Do not experiment before the run and eat something that you’re not used to, otherwise you need to prepare for possible stomach upsets. You have been warned!
During the run I would carry nothing but an electrolyte drink, and maybe a small chocolate bar. This particular order suits me well but I tried many other options before I settled on this one.
The idea is not to feel overly fatigued and hungry towards the end and yet still have energy when you finish, whether that would be a ten miler, a marathon or longer.
It’s important that the stomach stays stable with no funny surprises. It’s important not to feel sick, although some do, especially during marathons in warm weather. We should do all we can to try and minimise those side effects.
Once you learn how to fuel correctly through trial and error during training over time in different weather conditions, you will recognise your body signals and know when and how to fuel during the actual run. That’s what we use those training runs for.
Run light, not full and not empty either. Run comfortably. Eat and run too soon and you can expect cramps or nasty side stitches. Run empty and you will feel fatigued fairly quickly.
Many a long distance pro will be able to run a whole marathon at speed while running first thing in the morning on an empty stomach. But unless you are a top long distance pro who feels alright running marathons like that, don’t do it.
Is running on an empty stomach bad for you?
If you dislike eating before a run it’s ok to run empty for as long as the run is not too long (ideally, under an hour) and you are well hydrated.
If the run goes on for much longer, and you run much harder, you are likely to experience changes in your blood sugar level. If your blood sugar drops quickly you may feel dizzy and nauseous. In more extreme cases you may even faint, which is never a good scenario in the middle of exercising. The runners called the experience “bonking”— the term for feeling lethargic or light-headed due to low blood sugar. Nobody wants that!
How much should active runners eat?
Even on our amateur running level there is a specific requirement for specific runs. Marathon training and low calorie intake will make your life hard, for example. The longer you run, the more energy (food) you will need. Marathoners may look overly lean but they may eat more than many.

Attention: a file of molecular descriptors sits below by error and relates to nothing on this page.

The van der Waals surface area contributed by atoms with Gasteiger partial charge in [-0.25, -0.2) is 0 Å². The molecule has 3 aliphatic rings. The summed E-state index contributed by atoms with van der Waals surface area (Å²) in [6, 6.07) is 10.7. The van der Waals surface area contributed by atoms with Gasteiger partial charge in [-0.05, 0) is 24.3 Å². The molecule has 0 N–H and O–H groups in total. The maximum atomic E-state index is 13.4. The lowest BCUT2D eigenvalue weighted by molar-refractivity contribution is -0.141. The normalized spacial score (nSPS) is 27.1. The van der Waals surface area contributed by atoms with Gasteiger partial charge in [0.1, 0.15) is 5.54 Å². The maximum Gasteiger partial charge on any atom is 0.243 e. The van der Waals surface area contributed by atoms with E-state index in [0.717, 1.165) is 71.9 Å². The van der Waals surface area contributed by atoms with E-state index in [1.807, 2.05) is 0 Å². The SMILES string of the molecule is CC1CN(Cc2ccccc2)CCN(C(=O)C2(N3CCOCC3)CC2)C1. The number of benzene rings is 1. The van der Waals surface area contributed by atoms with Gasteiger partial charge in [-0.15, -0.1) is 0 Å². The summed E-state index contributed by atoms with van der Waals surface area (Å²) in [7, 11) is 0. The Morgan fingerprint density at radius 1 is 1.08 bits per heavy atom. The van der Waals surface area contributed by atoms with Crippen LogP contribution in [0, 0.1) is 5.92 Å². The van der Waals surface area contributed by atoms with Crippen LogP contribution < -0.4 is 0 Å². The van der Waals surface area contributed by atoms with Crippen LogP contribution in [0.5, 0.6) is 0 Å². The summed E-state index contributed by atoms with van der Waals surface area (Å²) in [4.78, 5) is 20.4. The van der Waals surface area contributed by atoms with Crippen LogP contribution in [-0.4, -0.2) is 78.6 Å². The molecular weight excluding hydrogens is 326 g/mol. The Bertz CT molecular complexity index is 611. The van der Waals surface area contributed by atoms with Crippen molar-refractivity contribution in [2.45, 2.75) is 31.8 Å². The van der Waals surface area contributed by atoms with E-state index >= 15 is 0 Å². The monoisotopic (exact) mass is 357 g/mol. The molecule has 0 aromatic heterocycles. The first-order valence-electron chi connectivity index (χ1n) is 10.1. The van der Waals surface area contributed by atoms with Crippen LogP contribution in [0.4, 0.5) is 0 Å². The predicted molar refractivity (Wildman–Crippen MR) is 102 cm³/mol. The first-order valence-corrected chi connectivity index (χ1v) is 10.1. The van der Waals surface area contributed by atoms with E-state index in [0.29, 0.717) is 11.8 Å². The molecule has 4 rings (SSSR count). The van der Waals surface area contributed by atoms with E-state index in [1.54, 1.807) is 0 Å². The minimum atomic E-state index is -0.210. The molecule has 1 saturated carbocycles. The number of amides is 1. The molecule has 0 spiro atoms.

Remember, food is fuel and the longer the ride, the more fuel your engine will need. The more you run, the more calories you will burn. If you don’t eat more than you burn, you will lose weight. Simple.
If you aim to run your marathon strongly you will need to eat more than you would normally eat in order to maintain your energy levels and strength. I miscalculated my fuel intake during ultra marathon training and not only was I losing weight by burning fat, I ended up losing muscle as well – and that’s what you definitely need to avoid. Your runs will start to suffer, you will become weaker and slower.
On the other end, high calorie intake and short runs will almost certainly help you gain weight. You will need to decide what your priorities are and fuel accordingly.
During shorter runs, your calorie intake will have to be adjusted accordingly. No need to go for a big meal of fried variety regardless of how healthy they may be if you aim to run 5K. You’ll never burn more than 200-300 calories when running slow short runs so be mindful of your targets again.
Why are runners always hungry after running?
You’ve just been through a workout, you have depleted your energy stores, your metabolism is still going strong and it needs the calories to feed your depleted stores.
Many new runners, especially those willing to lose weight realise that due to an increase in their appetite some will actually gain rather than lose weight. However, sooner or later you will learn how to manage your runs and your food intake.
One important factor that is often overlooked and remains something of an unknown to complete novices is hydration. As important as good food intake.
Bad hydration (or dehydration) can stop even the best and strongest. Some of us could survive without food for 30-40 days, some even longer. But, typically we would only last three to four days without water.
We need to hydrate properly every day and often during the running to avoid all sorts of issues that we can pile on ourselves unnecessarily. Many of us don’t connect lightheadedness, headaches, and ‘heavy legs’ with dehydration.
It’s essential to stay on top of the hydration game in order to enjoy our runs and general health. Remember, around 60% of the adult body is water!
New runners have too much on their ‘running plate’ to be focused on the subtlety of quality nutrition. However, the moment will come when a healthy and balanced diet will become a necessity and we will realise its importance. Not only can a good quality and varied diet complement our running, it is also a major health factor in our general lives. Tuck in regularly and responsibly!
I hope that sharing my story, and what I have learned along this journey, will inspire you to get started and to keep going. To keep striving and being the best you can be. In running and in life.